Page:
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Homechevron_rightOpinionchevron_rightEditorialchevron_rightWhen the court...

When the court intervenes in the voting machine

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When the court intervenes in the voting machine
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With only days left before the Lok Sabha elections, the Supreme Court has made a crucial intervention regarding the use of Electronic Voting Machines (EVMs). The Court has issued a notice to the Election Commission on a petition seeking the counting of all Voter Verifiable Paper Audit Trail (VVPAT) slips in elections. The Association for Democratic Reforms (ADR) has filed a petition seeking reforms in the electoral process. The Supreme Court is expected to hear the petition before the first phase of polling on April 19. Although VVPATs are attached to all EVMs used in an election, currently only the slips from five randomly selected machines are counted. The petitioners' main demand is that all slips should be counted, and the total votes should be reconciled. The petition also suggests that there should be an opportunity to keep VVPAT slips separately and that the glass of the VVPAT machine should be made transparent. Recently, concerns and doubts regarding the EVMs have been raised from various quarters. The crux of these doubts is the possibility of tampering with the EVMs to overturn the election results. These allegations, supported by experts in the field with concrete evidence, cannot be dismissed as mere conspiracy theories. Although similar petitions have been filed in various High Courts in the country in the past, they were all dismissed at the initial stage.

It has been 20 years since the country started using EVMs for the entire processes. Since then, we have witnessed five Lok Sabha elections. In the meantime, at least four assembly elections have also been held in all states. In every election, the reliability and transparency of EVMs have been challenged. The issue came to public attention and later led to legal battles with the revelations of Manoranjan Roy, an RTI activist, about irregularities in the production and distribution of voting machines. Bharat Electronics Limited (BEL) and Electronics Corporation of India Limited (ECIL) are the two public sector undertakings that manufacture EVMs. In 2017, Manoranjan filed a Right to Information (RTI) application with these companies, asking how many voting machines they had manufactured and supplied to the Election Commission over a period of 25 years, starting in 1990. The responses of the companies were 19.6 lakhs and 19.4 lakhs respectively. However, when the Election Commission was approached with the same question, the response differed. BHEL offered 10.5 lakh machines, while the commission's response indicated ECIL's contribution was 10.1 lakh EVMs. There is a significant difference in the answers, which raises concerns. In other words, it is alleged that about 19 lakh machines manufactured by the companies have not reached the Election Commission. Even these 'missing' EVM machines would be enough to rig the Lok Sabha elections. This realization prompted Manoranjan to raise the issue in the Bombay High Court. The case has been ongoing since 2018, but the court has not yet made a definitive ruling on the matter. The matter has dragged for so long because of the Election Commission's indifferent approach. It was only after the voting machine issue went to court that the Commission decided to attach VVPATs to the machine and try to assuage the criticism. The Commission's position is that counting a nominal number of VVPATs will ensure transparency, while they argue that counting all VVPATs would be a waste of time. The Commission is likely to reiterate these arguments in the Supreme Court as well. However, it remains to be seen how far the Supreme Court will accept them, given the recent spate of revelations about the voting machine.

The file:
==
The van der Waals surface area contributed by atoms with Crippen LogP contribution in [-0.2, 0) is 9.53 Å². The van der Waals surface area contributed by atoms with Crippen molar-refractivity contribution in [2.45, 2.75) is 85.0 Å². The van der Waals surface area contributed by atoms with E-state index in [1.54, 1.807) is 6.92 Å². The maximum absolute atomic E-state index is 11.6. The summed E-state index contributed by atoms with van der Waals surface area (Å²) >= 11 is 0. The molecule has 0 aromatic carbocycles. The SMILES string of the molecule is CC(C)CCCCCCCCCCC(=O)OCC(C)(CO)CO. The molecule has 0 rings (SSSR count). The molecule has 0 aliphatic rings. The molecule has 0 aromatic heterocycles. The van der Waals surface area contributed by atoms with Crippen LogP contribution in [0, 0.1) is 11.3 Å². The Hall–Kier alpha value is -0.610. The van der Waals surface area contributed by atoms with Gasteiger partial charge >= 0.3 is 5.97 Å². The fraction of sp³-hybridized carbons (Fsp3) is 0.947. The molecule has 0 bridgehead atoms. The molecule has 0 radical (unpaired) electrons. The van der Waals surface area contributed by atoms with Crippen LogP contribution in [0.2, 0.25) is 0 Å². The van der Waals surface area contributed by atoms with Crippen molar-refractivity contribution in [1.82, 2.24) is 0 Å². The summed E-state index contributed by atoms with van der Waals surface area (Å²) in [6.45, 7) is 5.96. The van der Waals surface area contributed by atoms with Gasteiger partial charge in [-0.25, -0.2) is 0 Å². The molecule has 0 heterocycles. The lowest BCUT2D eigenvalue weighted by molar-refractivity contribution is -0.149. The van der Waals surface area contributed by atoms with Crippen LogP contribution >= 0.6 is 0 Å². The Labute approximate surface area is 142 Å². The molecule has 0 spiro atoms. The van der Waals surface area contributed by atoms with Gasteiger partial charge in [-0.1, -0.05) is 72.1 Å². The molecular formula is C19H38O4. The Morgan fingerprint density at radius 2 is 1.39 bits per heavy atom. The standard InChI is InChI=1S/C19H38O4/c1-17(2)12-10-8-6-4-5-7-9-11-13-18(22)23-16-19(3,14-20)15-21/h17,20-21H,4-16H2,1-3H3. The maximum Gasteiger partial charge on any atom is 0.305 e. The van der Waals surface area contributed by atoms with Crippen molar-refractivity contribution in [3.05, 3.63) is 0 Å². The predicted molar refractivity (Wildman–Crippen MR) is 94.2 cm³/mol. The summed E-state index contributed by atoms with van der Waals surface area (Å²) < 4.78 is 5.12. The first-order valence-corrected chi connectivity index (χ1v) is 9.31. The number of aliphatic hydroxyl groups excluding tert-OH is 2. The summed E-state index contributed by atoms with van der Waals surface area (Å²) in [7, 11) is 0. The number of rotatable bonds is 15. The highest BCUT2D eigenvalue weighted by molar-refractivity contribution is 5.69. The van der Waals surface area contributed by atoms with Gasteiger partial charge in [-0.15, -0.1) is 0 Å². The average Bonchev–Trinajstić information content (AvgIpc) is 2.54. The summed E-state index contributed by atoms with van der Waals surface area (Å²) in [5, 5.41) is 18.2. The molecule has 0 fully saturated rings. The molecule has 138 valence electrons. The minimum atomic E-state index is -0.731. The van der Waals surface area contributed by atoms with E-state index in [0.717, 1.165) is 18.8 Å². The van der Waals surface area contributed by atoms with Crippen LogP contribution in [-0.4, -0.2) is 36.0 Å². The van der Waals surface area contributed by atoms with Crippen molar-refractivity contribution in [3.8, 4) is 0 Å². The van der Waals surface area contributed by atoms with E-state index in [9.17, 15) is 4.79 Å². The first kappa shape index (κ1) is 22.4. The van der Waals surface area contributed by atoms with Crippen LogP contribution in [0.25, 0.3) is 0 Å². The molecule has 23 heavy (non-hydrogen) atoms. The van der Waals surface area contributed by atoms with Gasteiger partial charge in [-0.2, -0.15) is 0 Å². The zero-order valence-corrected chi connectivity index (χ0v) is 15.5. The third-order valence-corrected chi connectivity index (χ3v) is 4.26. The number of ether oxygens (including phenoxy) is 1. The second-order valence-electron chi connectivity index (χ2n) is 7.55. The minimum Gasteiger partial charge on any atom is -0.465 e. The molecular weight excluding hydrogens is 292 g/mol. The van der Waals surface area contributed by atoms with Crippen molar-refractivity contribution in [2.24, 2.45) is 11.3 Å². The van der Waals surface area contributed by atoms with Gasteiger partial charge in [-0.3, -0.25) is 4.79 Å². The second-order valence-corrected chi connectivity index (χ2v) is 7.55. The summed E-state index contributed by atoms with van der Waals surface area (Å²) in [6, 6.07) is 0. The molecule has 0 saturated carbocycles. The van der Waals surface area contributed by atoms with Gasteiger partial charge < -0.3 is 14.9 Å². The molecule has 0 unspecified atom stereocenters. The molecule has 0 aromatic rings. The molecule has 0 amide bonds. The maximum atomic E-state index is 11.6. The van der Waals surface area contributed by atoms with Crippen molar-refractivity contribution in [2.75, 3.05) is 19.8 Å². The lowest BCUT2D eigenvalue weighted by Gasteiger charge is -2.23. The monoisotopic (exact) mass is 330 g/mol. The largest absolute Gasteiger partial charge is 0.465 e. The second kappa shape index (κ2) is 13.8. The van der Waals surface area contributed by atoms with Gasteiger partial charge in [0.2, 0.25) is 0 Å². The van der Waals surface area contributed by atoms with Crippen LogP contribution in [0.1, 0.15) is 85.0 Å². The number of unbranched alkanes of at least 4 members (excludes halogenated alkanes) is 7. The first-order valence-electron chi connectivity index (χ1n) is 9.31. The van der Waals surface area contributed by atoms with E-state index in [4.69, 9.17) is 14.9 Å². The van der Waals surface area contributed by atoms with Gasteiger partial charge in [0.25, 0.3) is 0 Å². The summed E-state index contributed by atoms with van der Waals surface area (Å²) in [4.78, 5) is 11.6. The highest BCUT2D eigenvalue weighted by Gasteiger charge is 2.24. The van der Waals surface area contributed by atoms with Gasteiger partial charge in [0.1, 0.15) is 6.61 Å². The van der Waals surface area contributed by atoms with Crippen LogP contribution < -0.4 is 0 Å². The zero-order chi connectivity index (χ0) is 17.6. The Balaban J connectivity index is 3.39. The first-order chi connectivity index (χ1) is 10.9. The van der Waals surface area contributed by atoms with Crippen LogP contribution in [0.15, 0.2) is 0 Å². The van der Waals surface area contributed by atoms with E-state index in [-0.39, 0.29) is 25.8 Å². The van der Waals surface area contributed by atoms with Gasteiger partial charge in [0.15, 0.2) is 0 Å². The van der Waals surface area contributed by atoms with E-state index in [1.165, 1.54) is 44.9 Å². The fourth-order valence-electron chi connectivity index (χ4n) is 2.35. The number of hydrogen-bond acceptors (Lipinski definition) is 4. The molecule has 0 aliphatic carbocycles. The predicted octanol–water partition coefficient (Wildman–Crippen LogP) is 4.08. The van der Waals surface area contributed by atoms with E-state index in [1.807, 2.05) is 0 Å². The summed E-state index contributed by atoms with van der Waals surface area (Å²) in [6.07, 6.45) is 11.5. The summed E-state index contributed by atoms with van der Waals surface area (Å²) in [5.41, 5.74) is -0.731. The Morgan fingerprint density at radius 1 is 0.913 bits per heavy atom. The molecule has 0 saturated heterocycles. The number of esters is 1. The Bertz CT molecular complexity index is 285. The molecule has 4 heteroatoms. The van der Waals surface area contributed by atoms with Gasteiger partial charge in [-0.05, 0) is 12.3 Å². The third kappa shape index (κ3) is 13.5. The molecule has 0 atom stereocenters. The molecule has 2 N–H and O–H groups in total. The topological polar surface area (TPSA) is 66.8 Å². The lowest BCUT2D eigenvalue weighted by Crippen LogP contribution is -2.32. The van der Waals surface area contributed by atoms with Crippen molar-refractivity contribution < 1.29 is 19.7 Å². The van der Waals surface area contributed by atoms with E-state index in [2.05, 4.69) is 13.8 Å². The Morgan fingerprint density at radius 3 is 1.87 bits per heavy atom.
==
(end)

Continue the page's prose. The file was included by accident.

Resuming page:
It is true that even if all VVPAT slips are counted, doubts related to the voting machine will not completely disappear. There is still uncertainty about whether VVPAT can truly ensure that the vote cast is recorded accurately for the intended candidate. While VVPAT prints and shows the voters who they have voted for, questions remain about whether the same data is indeed recorded in the control unit of the voting machine. Ultimately, votes are counted based on the information stored in the control unit. When a voter presses the button next to a symbol on the Voter Ballot Unit, the VVPAT only prints it. However, there's no confirmation that it has been accurately transmitted to the Control Unit. Therefore, the primary advantage of counting the entire VVPAT is to ensure the accuracy of the total votes polled. Nevertheless, the petition filed in the Supreme Court remains important. It will definitely raise crucial questions there regarding the transparency of the voting machine.

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TAGS:Election CommissionLok Sabha elections 2024Electronic Voting MachinesVVPAT
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